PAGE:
You are on page 1of 2

difference between account and report writing.

An account is not a specific exam response genre, though it’s good classroom practice for building up the skills of chronological ordering and informative semiformal style and is less intimidating than a report because it’s either a personal viewpoint or pre-supposes a personal interest in the subject matter, like a school trip. It’s a description which may contain narrative. A formal report, which is one of the possible exam response genres, is impersonal and involves evaluation and drawing a conclusion, as well as the ordering of factual information, such as recommending someone or something to someone in an official position. Both reports and accounts can be written in the first person, if that is the relevant persona who witnessed the event or has a recommendation to make, though objectivity of style may be the overall register required. In paper 2, Reading Paper- Comprehension questions- There are certain candidates who use their own words in answering comprehension questions and some pick the same sentences from the text. What is the main difference in the marking criteria between the two? Own words, provided they are an accurate paraphrase, are always rewarded over lifting of language from the text, as this is what gives evidence of true comprehension. Sometimes, however, there is no sensible synonym for an individual word or way of paraphrasing an idea concisely enough, especially if it is technical. I want to know about the correct format for a report. Do students begin with their introduction or do they have to follow some pattern. I have tried to access the resources but I haven’t been able to get anything on this. Can you please guide me on this? Secondly are the students penalized on bad hand writing? Poor handwriting is not penalised. It is often, however, a mask for poor spelling, which may be. he style of narrative writing is dictated by the genre. It may include dialogue, or first person narration, which should sound realistic and this may include idioms, though not slang, jargon or swearing. It is a good idea if it includes at least some complex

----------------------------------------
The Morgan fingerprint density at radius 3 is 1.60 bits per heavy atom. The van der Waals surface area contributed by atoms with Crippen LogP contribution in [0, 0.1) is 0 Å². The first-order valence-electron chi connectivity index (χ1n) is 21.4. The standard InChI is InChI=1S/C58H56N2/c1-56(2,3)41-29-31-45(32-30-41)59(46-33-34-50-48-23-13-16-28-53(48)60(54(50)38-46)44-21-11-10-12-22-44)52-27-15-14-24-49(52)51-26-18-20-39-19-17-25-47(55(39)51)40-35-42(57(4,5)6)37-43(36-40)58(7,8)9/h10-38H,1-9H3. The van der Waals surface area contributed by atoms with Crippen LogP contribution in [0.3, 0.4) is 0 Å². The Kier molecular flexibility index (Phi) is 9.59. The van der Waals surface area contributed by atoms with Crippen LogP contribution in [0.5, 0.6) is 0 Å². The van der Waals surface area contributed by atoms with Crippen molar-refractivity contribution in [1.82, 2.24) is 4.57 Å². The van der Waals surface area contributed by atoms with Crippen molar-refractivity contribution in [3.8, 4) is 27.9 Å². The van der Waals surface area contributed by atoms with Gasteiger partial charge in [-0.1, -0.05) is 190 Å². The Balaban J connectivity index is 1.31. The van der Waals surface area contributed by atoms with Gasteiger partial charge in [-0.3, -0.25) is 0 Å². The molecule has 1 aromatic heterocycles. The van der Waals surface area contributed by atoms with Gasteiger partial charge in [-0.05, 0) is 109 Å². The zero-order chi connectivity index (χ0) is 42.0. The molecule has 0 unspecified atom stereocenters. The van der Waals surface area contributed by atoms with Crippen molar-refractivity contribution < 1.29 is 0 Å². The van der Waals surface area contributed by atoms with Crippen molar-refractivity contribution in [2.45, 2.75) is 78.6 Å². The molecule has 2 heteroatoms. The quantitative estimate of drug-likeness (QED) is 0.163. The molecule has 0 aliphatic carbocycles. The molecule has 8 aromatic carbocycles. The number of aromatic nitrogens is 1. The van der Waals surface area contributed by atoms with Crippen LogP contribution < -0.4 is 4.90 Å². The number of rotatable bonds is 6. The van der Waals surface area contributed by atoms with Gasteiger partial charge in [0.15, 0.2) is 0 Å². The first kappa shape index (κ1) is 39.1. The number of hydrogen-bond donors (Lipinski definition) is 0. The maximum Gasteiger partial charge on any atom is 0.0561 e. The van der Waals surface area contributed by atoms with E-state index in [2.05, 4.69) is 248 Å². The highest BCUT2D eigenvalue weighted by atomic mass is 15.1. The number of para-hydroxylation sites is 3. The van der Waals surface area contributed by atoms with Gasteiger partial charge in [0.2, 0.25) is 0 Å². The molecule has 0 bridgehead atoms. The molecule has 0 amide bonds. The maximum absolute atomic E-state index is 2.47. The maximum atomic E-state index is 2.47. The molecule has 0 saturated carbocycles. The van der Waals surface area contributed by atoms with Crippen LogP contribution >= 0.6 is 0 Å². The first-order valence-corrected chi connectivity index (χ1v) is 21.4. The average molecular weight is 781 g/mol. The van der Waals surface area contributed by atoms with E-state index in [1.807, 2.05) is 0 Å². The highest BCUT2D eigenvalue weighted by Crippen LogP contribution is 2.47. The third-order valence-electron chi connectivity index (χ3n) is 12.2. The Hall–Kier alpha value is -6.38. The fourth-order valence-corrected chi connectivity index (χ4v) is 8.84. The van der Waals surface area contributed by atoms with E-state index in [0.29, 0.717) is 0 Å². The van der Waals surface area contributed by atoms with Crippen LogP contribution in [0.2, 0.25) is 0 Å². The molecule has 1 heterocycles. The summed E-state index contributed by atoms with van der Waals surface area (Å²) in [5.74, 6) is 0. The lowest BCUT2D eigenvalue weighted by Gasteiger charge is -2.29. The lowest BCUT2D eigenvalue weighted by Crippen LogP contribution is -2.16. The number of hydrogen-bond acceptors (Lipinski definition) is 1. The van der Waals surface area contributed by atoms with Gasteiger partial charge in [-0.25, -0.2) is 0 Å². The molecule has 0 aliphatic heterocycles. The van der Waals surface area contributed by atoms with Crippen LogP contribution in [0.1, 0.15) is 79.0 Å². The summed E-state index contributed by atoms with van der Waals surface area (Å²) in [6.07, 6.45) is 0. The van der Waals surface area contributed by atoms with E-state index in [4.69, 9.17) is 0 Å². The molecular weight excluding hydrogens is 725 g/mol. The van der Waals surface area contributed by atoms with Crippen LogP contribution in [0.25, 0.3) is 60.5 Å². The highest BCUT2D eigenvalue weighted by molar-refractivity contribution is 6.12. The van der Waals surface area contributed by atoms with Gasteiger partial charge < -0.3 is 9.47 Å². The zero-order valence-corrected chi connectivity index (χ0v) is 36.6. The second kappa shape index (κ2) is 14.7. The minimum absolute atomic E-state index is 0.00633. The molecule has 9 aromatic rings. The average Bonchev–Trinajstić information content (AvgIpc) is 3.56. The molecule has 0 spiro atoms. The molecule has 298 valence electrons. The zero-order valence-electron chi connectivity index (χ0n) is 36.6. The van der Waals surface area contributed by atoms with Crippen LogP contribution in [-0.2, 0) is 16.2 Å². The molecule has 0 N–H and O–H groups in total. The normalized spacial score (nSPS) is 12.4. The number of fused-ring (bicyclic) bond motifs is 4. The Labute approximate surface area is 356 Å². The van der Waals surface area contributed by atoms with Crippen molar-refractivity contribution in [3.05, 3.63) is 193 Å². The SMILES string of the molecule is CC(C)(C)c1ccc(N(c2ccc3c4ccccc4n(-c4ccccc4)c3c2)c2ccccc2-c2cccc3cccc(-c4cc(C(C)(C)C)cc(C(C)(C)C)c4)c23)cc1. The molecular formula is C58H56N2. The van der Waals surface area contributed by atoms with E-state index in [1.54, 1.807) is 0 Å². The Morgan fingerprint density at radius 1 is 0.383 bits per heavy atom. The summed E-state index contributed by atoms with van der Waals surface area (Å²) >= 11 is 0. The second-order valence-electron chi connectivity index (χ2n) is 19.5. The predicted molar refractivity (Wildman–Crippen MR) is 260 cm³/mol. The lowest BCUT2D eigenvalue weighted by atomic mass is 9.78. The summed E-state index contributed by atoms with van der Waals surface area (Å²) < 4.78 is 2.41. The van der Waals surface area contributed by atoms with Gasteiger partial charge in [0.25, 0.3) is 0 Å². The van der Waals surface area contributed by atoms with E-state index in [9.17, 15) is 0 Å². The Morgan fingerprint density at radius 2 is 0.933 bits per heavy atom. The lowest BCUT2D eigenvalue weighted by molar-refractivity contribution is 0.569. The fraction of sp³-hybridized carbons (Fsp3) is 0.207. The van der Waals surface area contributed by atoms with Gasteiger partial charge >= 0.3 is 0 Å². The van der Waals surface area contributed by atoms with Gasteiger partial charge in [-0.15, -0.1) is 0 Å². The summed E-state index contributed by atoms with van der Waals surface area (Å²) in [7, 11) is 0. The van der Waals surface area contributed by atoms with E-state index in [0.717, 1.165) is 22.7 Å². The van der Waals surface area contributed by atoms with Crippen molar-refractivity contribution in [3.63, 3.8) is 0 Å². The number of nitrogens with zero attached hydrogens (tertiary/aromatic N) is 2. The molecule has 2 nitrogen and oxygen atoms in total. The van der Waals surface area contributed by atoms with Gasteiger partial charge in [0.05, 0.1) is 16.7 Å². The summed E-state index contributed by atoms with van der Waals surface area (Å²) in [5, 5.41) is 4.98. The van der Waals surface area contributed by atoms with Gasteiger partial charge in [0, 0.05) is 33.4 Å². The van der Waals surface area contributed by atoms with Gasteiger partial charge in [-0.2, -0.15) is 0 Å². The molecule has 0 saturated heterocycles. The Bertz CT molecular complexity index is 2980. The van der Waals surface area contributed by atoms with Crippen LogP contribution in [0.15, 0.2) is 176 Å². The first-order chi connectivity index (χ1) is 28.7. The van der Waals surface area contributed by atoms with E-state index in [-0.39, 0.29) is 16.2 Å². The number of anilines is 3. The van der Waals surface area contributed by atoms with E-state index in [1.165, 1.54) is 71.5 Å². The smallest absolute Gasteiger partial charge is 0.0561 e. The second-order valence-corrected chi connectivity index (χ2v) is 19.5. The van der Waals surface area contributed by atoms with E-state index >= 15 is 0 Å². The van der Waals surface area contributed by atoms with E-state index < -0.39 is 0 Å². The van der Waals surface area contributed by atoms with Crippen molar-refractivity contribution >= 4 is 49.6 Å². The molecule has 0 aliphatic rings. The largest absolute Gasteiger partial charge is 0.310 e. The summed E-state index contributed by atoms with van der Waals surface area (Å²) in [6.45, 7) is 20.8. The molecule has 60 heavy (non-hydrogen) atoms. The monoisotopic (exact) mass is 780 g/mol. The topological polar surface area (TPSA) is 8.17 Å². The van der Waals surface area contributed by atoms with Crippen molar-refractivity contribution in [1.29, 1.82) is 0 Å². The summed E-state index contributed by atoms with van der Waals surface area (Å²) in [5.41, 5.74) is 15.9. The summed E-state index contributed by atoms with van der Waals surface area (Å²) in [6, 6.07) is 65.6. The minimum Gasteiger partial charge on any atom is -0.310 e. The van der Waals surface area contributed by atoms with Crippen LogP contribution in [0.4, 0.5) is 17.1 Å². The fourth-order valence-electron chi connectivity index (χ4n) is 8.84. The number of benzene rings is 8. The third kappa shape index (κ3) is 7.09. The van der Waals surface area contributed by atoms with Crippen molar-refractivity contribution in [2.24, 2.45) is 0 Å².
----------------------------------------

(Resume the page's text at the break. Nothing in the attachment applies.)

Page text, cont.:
sentences, though a range and variety of sentence structures, to match the stage of the narrative, is desirable. A full range of precise and ambitious vocabulary is another element being assessed, as is accuracy, obviously. Pace and structure are important too. Handling the climax and the ending, and getting reader attention with an engaging opening, are other narrative skills. There are a lot of things for candidates to think about, which is why planning is essential. The best thing is to follow the mark scheme and the advice given in examiner reports. No exam question invites a purely informal response, since the purpose of an English Language exam at this level is to assess the suitability of a candidate to follow a course of higher education in an English-speaking institution. There’s nothing wrong with ideas stolen from films – well, good films anyway. One can’t expect 16 yr olds writing under exam conditions to come up with original ideas, even if there were any left! The important thing is that there should be enough detail to make it sound original, and the awful cliches of ‘And then I woke up’ or ‘And I found myself in hospital’ should be avoided, and first person narratives shouldn’t end with ‘And then I died’. And gory horror, and blood and guts, and green aliens should not come into it. Irrelevance is another matter, as this may be a warning sign of a preprepared composition which is not focused on the actual question. Please see the mark scheme on the site, which says that ‘some relevance’ is required even for an E band mark. But obviously accuracy is also taken into account and a balanced mark is given. Unlike IGCSE, content and style are in the same mark scheme and not assessed separately.